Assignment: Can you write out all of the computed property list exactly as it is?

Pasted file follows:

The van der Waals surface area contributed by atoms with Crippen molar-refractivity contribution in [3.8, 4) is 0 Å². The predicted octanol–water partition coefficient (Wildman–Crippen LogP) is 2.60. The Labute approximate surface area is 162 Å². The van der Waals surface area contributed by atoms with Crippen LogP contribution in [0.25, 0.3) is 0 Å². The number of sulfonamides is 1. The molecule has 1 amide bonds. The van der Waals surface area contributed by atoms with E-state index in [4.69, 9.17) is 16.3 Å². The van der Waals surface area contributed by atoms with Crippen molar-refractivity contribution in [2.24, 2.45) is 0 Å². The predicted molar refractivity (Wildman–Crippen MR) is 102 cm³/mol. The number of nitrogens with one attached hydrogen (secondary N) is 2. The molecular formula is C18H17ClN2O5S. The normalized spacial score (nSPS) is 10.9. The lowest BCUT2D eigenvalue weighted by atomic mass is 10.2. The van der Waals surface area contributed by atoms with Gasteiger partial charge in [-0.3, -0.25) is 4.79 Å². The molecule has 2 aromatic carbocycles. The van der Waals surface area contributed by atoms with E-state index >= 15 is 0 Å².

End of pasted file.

The van der Waals surface area contributed by atoms with Crippen molar-refractivity contribution in [3.8, 4) is 0 Å². The predicted octanol–water partition coefficient (Wildman–Crippen LogP) is 2.60. The Labute approximate surface area is 162 Å². The van der Waals surface area contributed by atoms with Crippen LogP contribution in [0.25, 0.3) is 0 Å². The number of sulfonamides is 1. The molecule has 1 amide bonds. The van der Waals surface area contributed by atoms with E-state index in [4.69, 9.17) is 16.3 Å². The van der Waals surface area contributed by atoms with Crippen molar-refractivity contribution in [2.24, 2.45) is 0 Å². The predicted molar refractivity (Wildman–Crippen MR) is 102 cm³/mol. The number of nitrogens with one attached hydrogen (secondary N) is 2. The molecular formula is C18H17ClN2O5S. The normalized spacial score (nSPS) is 10.9. The lowest BCUT2D eigenvalue weighted by atomic mass is 10.2. The van der Waals surface area contributed by atoms with Gasteiger partial charge in [-0.3, -0.25) is 4.79 Å². The molecule has 2 aromatic carbocycles. The van der Waals surface area contributed by atoms with E-state index >= 15 is 0 Å².